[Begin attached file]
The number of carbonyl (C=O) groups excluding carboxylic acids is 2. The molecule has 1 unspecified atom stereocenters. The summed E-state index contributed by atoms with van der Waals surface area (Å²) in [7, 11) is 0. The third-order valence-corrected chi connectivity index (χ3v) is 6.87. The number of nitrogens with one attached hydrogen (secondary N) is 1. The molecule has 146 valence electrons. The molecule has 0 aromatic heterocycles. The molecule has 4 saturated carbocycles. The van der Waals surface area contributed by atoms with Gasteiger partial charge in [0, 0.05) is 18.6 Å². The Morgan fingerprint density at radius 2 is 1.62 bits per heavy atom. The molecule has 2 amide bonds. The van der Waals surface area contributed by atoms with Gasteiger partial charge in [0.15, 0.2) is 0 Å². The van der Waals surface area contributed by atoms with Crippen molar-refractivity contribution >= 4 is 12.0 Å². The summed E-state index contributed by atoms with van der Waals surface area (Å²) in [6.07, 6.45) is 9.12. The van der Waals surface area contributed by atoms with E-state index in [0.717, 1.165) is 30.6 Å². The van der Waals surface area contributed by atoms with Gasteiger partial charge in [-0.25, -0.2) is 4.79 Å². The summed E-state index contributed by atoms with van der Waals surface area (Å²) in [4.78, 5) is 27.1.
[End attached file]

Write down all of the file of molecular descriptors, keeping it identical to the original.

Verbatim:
The number of carbonyl (C=O) groups excluding carboxylic acids is 2. The molecule has 1 unspecified atom stereocenters. The summed E-state index contributed by atoms with van der Waals surface area (Å²) in [7, 11) is 0. The third-order valence-corrected chi connectivity index (χ3v) is 6.87. The number of nitrogens with one attached hydrogen (secondary N) is 1. The molecule has 146 valence electrons. The molecule has 0 aromatic heterocycles. The molecule has 4 saturated carbocycles. The van der Waals surface area contributed by atoms with Gasteiger partial charge in [0, 0.05) is 18.6 Å². The Morgan fingerprint density at radius 2 is 1.62 bits per heavy atom. The molecule has 2 amide bonds. The van der Waals surface area contributed by atoms with Gasteiger partial charge in [0.15, 0.2) is 0 Å². The van der Waals surface area contributed by atoms with Crippen molar-refractivity contribution >= 4 is 12.0 Å². The summed E-state index contributed by atoms with van der Waals surface area (Å²) in [6.07, 6.45) is 9.12. The van der Waals surface area contributed by atoms with E-state index in [0.717, 1.165) is 30.6 Å². The van der Waals surface area contributed by atoms with Gasteiger partial charge in [-0.25, -0.2) is 4.79 Å². The summed E-state index contributed by atoms with van der Waals surface area (Å²) in [4.78, 5) is 27.1.